Wednesday, September 12, 2007

Coastal Maine 2

Wednesday, September 12, 2007

Good morning again from Vermont Flower Farm where it's windy and 51.9 degrees with very soggy ground after a tremendous storm last night. I never like to cut short anything I am writing but the thunder storm approached quickly last night and I wanted to get things shut down here. We are surrounded by a number of objects that lure in lightning strikes and although we have never had a problem at the house, we want to keep things that way.

Coastal Maine Botanical Gardens is a work in progress that is already a masterpiece of delight for gardeners like me. As I left Route 27 and made the entrance, the series of sculptures made me slow to enjoy each one. As I entered the parking lot there were about 20 cars but it was still early I thought and what could I expect of a garden which had just opened in June. From the time I parked the car and began my journey, it was abundantly clear that this was a masterfully designed and planted garden which everyone would enjoy.

I made my way up the walk to the front doors and entered. Three ladies greeted me at the front desk and we chatted about my journey and how I had become aware of the gardens. We exchanged questions as gardeners always do and I exited the building to the side lawn and my first view of what to expect. I stopped short, in awe of all in front of me, as I tried to take in the colors, textures and heights. I stuffed the map brochure in my camera case and began a journey that took well over two hours.

I walked along the Visitor Center to the Kitchen Garden, then the Rose and Perennial Garden and the gazebo, then down to the Hillside Garden and the Meditation Garden. I went up and down the hill a couple times to be sure I didn't miss anything but each time something else caught my eye. I knew a lot of the plant material but fewer of the trees and shrubs than I wish to admit. On and on I walked, respecting all the time the almost countless hours that went into the planning and design, let alone the planting of this enourmous place of beauty.

Walking the paths time and again reinforced in my mind the difficulty the design team must have had pulling together divergent design philosphies while matching plant materials which would grow successfully in an area where fog and sea salt breezes are part of the competition.

I have been so busy this summer that I haven't been able to get to Seattle to revisit my still new-to-me grandson. When I am in that city I always enjoy Dale Chihuly's glass sculpture which to me is difficult to describe but easy to enjoy. As I made my way to the Forest Pond, there in the middle was one of Chihuly's works, reminding me of what I wouldn't see in Seattle this fall. The yellow was a perfect match to a large group of senecing ferns which caught my attention near the parking area.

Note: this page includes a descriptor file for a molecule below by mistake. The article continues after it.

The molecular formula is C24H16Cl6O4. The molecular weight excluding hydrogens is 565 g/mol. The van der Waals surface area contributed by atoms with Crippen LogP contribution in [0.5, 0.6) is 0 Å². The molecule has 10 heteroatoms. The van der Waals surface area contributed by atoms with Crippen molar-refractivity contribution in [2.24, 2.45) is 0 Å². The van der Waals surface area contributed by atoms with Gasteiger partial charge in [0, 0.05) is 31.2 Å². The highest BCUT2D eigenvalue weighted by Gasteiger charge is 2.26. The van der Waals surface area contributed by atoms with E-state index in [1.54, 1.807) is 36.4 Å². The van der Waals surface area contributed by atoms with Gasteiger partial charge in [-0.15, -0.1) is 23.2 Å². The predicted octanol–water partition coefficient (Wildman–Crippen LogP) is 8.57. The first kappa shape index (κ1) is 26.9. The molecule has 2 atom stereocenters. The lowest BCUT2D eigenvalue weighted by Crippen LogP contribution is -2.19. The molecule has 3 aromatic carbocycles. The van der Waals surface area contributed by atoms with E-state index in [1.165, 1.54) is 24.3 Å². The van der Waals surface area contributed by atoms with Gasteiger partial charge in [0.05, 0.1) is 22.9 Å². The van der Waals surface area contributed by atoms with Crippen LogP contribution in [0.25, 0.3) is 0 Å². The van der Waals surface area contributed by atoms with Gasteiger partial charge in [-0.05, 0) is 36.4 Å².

As I made one final tour around the Great Lawn, I let the images I had seen filter back through my mind. This is truly a remarkable botanical garden, still in its infancy but already a tribute to the very dedicated group who took a vision and created a monumental coastal garden.

I chatted with the ladies at the desk one more time and headed for the parking lot. Vehicles of all descriptions had filled many of the lots and the access road was a long line of vehicles. If you get close to Boothbay next time you're in Maine, plan a visit to the Coastal Maine Botanical Gardens. If you are a gardener like me, you'll come away energized and carrying a new vision of how to plant and display differently, even on the scale of your own gardens.

Writing from the mountain above Peacham Pond, Marshfield, Vermont where the strong winds have forced the temperature to remain a steady 51.9 degrees despite the departing clouds and the welcome sunshine.

Best gardening wishes,

George Africa


Meg said...

How breathtaking, what a place. Thanks for the tour. I enjoyed it.

George Africa said...

Hi Meg!

Those gardens will continue to be expanded upon over the next several years while the current gardens fill in and approach maturity. They will continue to please crowds for certain. What impresses me is the number of talented people who came together to prepare the design. I know that you work with doll clothing. Just think if you got a job to recreate something historical and there were six other designers helping. Big task!

Glad you enjoyed the pictures!

George Africa